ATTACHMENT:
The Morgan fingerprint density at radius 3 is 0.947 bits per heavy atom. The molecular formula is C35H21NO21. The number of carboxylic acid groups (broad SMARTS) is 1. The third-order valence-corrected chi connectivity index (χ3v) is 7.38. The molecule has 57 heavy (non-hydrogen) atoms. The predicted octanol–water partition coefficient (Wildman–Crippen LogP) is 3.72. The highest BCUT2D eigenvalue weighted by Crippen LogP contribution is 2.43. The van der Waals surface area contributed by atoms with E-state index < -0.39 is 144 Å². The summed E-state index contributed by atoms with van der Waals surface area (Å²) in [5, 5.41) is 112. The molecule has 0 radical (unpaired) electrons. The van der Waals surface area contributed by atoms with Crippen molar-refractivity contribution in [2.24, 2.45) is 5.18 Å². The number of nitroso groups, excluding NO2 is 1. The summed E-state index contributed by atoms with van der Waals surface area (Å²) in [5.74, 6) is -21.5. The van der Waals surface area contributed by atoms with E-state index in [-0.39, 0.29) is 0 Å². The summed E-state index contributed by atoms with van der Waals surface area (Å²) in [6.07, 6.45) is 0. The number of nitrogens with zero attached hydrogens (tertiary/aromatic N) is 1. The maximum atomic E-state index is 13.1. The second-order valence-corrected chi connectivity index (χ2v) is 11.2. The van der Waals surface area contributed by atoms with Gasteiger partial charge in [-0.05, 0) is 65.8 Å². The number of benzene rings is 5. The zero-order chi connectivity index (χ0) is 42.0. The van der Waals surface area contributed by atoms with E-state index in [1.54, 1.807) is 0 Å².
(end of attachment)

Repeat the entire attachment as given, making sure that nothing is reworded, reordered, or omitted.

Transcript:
The Morgan fingerprint density at radius 3 is 0.947 bits per heavy atom. The molecular formula is C35H21NO21. The number of carboxylic acid groups (broad SMARTS) is 1. The third-order valence-corrected chi connectivity index (χ3v) is 7.38. The molecule has 57 heavy (non-hydrogen) atoms. The predicted octanol–water partition coefficient (Wildman–Crippen LogP) is 3.72. The highest BCUT2D eigenvalue weighted by Crippen LogP contribution is 2.43. The van der Waals surface area contributed by atoms with E-state index < -0.39 is 144 Å². The summed E-state index contributed by atoms with van der Waals surface area (Å²) in [5, 5.41) is 112. The molecule has 0 radical (unpaired) electrons. The van der Waals surface area contributed by atoms with Crippen molar-refractivity contribution in [2.24, 2.45) is 5.18 Å². The number of nitroso groups, excluding NO2 is 1. The summed E-state index contributed by atoms with van der Waals surface area (Å²) in [5.74, 6) is -21.5. The van der Waals surface area contributed by atoms with E-state index in [-0.39, 0.29) is 0 Å². The summed E-state index contributed by atoms with van der Waals surface area (Å²) in [6.07, 6.45) is 0. The number of nitrogens with zero attached hydrogens (tertiary/aromatic N) is 1. The maximum atomic E-state index is 13.1. The second-order valence-corrected chi connectivity index (χ2v) is 11.2. The van der Waals surface area contributed by atoms with Gasteiger partial charge in [-0.05, 0) is 65.8 Å². The number of benzene rings is 5. The zero-order chi connectivity index (χ0) is 42.0. The van der Waals surface area contributed by atoms with E-state index in [1.54, 1.807) is 0 Å².